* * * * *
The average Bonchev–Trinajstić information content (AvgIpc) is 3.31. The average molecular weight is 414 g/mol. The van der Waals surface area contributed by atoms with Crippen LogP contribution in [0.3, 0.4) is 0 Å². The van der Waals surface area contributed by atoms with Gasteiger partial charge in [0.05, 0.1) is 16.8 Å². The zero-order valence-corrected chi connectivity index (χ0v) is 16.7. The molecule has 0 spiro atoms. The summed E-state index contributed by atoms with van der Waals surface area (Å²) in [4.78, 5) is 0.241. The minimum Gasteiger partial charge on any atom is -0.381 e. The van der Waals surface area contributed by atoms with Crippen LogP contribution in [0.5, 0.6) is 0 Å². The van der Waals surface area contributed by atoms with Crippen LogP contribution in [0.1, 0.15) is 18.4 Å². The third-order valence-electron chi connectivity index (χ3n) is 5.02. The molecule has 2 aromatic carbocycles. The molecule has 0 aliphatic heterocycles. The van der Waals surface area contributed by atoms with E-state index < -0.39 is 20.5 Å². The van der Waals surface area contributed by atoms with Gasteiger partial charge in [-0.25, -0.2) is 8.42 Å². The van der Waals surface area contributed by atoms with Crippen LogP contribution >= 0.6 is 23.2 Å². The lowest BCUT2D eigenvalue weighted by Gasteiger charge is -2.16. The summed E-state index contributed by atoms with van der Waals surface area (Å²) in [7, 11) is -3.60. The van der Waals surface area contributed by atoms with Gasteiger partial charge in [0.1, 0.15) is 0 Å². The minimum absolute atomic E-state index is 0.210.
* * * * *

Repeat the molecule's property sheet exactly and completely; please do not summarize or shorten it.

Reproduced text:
The average Bonchev–Trinajstić information content (AvgIpc) is 3.31. The average molecular weight is 414 g/mol. The van der Waals surface area contributed by atoms with Crippen LogP contribution in [0.3, 0.4) is 0 Å². The van der Waals surface area contributed by atoms with Gasteiger partial charge in [0.05, 0.1) is 16.8 Å². The zero-order valence-corrected chi connectivity index (χ0v) is 16.7. The molecule has 0 spiro atoms. The summed E-state index contributed by atoms with van der Waals surface area (Å²) in [4.78, 5) is 0.241. The minimum Gasteiger partial charge on any atom is -0.381 e. The van der Waals surface area contributed by atoms with Crippen LogP contribution in [0.5, 0.6) is 0 Å². The van der Waals surface area contributed by atoms with Crippen LogP contribution in [0.1, 0.15) is 18.4 Å². The third-order valence-electron chi connectivity index (χ3n) is 5.02. The molecule has 2 aromatic carbocycles. The molecule has 0 aliphatic heterocycles. The van der Waals surface area contributed by atoms with E-state index < -0.39 is 20.5 Å². The van der Waals surface area contributed by atoms with Gasteiger partial charge in [-0.25, -0.2) is 8.42 Å². The van der Waals surface area contributed by atoms with Crippen LogP contribution >= 0.6 is 23.2 Å². The lowest BCUT2D eigenvalue weighted by Gasteiger charge is -2.16. The summed E-state index contributed by atoms with van der Waals surface area (Å²) in [7, 11) is -3.60. The van der Waals surface area contributed by atoms with Gasteiger partial charge in [0.1, 0.15) is 0 Å². The minimum absolute atomic E-state index is 0.210.